I know it seems like a new low in the annals of book reviewing to review a book of postcards. I can hear it now: "What's next, Inlander? Wanna review the phone book? How about a book of stamps?"
OK, you've had your fun. Now quit snickering and allow me to explain that Oh! My God! I Miss You! is no ordinary book of postcards. Tokyo-born contemporary artist Yoshitomo Nara is internationally renowned for his pop-art images of friendly white dogs and children with jelly bean-shaped heads and strangely menacing eyes. Having exhibited at the Chicago Museum of Contemporary Art, the Yokohama Museum of Art and the PS1 Contemporary Art Center in New York (among others), Nara's work is as informed by manga (Japanese comic books), street graffiti and Japanese pop culture as it is inspired by the dualities of vulnerability and menace.
Take, for example, the numerous smoking children found in his work. (There are at least two in the postcard book alone.) Scowling like teenagers, cancer sticks dangling from their thin red lips, it's no wonder that one of the hottest ashtrays for sale on the Web right now is a bitter Nara tot with the slogan "too young to die." It's unclear whether Nara is celebrating the sulky misbehavior of rebellious youth or indicting the cigarette industry for targeting kids with images of "cool." Either way, it's hard to forget the flinty stare down coming from those two-dimensional eyes.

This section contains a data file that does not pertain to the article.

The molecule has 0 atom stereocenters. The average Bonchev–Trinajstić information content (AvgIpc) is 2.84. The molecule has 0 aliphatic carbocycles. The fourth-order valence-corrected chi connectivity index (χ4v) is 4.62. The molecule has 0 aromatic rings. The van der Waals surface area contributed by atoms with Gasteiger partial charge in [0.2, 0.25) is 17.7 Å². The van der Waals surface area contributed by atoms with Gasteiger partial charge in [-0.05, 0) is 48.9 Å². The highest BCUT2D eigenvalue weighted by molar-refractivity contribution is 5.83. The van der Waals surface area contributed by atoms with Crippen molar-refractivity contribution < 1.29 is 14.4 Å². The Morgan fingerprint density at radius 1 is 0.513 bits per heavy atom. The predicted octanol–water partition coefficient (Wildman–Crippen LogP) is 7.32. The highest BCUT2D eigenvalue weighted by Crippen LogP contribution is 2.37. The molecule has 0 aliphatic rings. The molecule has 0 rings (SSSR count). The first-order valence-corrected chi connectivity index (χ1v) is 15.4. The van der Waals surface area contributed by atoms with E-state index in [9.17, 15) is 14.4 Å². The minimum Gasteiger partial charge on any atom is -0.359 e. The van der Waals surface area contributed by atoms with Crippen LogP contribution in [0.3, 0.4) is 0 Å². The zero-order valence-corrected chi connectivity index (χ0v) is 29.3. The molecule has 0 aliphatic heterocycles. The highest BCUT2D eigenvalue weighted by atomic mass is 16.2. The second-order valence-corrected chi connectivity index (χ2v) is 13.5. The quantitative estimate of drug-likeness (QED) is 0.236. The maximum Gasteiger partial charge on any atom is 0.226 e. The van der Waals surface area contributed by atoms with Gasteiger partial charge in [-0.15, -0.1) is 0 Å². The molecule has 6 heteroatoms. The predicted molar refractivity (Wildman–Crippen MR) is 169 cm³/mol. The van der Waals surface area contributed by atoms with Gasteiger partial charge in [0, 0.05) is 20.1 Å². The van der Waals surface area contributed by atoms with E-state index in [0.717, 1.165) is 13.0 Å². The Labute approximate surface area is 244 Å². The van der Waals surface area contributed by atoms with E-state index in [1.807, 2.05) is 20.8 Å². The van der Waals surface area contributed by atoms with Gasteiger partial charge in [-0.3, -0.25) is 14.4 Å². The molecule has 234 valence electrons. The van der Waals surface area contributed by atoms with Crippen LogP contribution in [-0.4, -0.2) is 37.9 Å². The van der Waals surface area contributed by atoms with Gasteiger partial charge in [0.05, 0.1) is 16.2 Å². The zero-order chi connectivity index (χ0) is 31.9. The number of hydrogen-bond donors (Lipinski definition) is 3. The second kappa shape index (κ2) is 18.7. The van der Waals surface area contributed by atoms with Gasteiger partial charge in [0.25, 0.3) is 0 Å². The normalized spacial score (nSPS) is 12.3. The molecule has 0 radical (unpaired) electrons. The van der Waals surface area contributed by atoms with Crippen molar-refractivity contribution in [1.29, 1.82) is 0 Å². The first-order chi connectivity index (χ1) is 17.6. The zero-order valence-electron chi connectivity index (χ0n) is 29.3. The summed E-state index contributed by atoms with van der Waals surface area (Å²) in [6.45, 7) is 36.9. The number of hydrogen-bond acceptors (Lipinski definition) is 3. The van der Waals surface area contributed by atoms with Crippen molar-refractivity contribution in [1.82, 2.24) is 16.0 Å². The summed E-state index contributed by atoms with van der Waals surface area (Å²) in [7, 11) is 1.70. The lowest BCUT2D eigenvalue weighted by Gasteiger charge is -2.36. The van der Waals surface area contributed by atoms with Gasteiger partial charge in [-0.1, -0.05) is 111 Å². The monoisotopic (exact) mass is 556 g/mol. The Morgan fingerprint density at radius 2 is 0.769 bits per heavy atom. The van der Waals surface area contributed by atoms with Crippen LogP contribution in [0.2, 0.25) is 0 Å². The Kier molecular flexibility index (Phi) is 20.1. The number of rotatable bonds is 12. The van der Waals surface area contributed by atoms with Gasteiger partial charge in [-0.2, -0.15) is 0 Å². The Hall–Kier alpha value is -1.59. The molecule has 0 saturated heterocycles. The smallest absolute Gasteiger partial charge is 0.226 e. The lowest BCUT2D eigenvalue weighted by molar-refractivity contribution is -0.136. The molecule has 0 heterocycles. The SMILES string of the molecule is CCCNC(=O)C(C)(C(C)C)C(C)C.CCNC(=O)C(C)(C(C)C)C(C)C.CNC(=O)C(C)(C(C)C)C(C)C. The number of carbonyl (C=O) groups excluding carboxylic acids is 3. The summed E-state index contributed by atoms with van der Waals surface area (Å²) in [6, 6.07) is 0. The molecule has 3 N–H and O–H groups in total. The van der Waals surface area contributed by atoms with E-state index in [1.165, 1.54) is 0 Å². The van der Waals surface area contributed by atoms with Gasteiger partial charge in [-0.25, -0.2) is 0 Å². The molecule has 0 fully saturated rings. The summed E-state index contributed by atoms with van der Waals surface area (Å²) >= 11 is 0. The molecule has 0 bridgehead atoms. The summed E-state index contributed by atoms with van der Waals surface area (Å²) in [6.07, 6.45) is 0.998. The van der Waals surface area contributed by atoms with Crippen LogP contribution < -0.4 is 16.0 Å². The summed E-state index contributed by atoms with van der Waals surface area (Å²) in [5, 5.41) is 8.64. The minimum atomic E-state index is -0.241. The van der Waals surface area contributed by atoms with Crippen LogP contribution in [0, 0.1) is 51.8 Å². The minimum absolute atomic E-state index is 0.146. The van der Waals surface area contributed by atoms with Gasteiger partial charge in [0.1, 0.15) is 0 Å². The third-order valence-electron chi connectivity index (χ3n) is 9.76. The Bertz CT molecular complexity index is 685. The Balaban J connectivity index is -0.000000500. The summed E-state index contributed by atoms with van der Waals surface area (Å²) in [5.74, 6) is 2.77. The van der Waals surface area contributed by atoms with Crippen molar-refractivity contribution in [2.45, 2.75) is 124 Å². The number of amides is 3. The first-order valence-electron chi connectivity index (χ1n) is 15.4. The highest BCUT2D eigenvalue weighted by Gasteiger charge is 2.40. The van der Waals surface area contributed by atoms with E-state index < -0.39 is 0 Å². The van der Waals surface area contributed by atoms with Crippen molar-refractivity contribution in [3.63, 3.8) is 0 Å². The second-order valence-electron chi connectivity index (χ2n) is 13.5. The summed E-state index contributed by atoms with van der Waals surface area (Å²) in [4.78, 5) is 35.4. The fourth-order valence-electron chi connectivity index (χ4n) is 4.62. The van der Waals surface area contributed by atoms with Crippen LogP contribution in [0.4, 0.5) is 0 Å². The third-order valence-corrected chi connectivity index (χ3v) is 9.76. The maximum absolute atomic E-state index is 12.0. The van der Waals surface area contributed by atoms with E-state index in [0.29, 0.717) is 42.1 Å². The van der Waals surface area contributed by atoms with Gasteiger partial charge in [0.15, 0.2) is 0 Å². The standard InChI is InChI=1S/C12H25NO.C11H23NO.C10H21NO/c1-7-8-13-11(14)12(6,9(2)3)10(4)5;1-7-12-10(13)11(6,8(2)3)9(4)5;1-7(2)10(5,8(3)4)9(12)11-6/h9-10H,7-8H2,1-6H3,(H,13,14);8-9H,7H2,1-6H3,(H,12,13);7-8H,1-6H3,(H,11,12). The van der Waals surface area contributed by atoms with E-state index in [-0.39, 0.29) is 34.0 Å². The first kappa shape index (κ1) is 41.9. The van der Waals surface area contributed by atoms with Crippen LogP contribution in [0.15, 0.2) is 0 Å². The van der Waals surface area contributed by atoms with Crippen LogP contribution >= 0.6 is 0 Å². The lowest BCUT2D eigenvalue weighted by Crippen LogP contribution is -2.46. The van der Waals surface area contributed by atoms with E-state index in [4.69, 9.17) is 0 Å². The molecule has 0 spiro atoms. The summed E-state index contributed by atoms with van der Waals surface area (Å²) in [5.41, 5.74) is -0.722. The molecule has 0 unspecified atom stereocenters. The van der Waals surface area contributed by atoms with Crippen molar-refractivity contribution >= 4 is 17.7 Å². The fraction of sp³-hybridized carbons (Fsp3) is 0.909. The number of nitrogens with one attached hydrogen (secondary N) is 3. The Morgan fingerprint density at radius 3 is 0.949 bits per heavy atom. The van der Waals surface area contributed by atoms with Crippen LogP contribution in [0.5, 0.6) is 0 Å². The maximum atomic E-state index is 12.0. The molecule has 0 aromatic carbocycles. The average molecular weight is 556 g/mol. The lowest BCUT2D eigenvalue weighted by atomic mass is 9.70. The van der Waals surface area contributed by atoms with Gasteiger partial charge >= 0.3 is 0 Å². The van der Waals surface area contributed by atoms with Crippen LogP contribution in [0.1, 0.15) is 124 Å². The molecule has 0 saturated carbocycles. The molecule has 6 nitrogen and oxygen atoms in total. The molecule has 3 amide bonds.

Some pieces, for instance "Your Dog" and "Cup Kids," show Nara's ebullient sculptural work. All gleaming Fiberglas curves and oversized whimsy, there's something magic and delightful about a big white dog in the middle of a city park, his long white legs braced for balance on a pool of blue "water." Other postcards are taken from Nara's paintings, many aping the rough textures of graffiti, with paint on strips of cotton glued to a Fiberglas frame. "My 13th Sad Day" and "Oh! My God! I Miss You!" are rendered even more forlorn by the suggestion of different sizes and shapes of bandages underneath the images.
Many of Nara's paintings are too compelling to part with; you'll find yourself saving a few for your bulletin board or maybe even to frame. Others are perfectly suited for showing up in mailboxes -- bestowing upon the recipient feelings of being hip, Japanese and worthy of their very own Yoshitomo Nara.
All the farms I remember from growing up in North Idaho and Eastern Washington were not what you'd call stylish. In fact, what I do remember are blocky sofas covered in that ubiquitous mauve upholstery, copper Jell-O molds lining the kitche